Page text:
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Discussion

9 thoughts on “Forgers, Frauds and Christian Apologists

  1. ISIAIh 41 BRING forth your IDOLS did they PREACH to you see they can’t speak they can’t DO ANYTHING all they do is cause confusion. spalms 115 and spalms 135 thier IDOLS are FALSE cant speak can’t hear cant smell and those that make them shall become like them. Jeremiah 10 they nail their IDOL down like a scarecrow it can’t move can’…t speak can’t move must be carried these are nothing but the WORK of CON men.john 10 jesus christ sais his sheep hear his voice and another voice thy will not follow and if another person tries to preach to them they WILL FLEE from him. jeremiah 5 the priests bear rule on their own authority what will you do when your judged my word is not inside them. Now here is the kicker john 5 son of man voice goes back in time mathew 16 jesus christ claims to be the son of man.‎1 cor2 mind of CHRIST preached internally and john 16 sais the spirit of truth comes in the future. Ezekiel 13 lying prophets of ISRAEL my word is not inside them saying god sais god sais god sais wrote hoping mankind would CONFIRM their WORDS. all of this is EASILY verifiable.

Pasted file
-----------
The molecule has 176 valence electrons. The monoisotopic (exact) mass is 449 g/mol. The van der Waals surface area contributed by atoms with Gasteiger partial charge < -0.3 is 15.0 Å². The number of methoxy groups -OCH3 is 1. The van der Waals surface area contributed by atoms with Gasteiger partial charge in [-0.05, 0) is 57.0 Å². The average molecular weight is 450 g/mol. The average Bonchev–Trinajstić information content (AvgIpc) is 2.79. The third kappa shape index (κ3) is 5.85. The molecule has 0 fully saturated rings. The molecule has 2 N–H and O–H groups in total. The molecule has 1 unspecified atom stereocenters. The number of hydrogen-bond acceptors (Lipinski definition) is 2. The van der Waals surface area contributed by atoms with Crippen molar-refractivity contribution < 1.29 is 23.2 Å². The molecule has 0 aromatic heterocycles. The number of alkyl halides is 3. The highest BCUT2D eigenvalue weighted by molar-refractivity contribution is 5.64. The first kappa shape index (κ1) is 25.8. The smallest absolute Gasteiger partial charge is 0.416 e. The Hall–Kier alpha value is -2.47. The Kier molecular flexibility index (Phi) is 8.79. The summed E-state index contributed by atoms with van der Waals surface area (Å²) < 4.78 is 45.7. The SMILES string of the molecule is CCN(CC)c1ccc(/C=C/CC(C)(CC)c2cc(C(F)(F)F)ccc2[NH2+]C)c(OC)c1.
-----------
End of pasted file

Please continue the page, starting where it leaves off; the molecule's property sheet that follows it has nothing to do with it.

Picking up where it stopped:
Posted by jeff | May 2, 2011, 11:02 am
    • Jeff,
      Thanks for visiting and for that piece about how upset people get when other people attempt to speak for GOD, and how people often delude themselves into thinking that only they are hearing the “actual” voice of GOD.

      By verifiable, I assume you mean that the words can be found in the Christian Bible, huh? Did you know that some people idolize the Christian Bible, thinking that it represents the very words of Jesus and/or a deity? People’s is funny sometimes, ain’t they?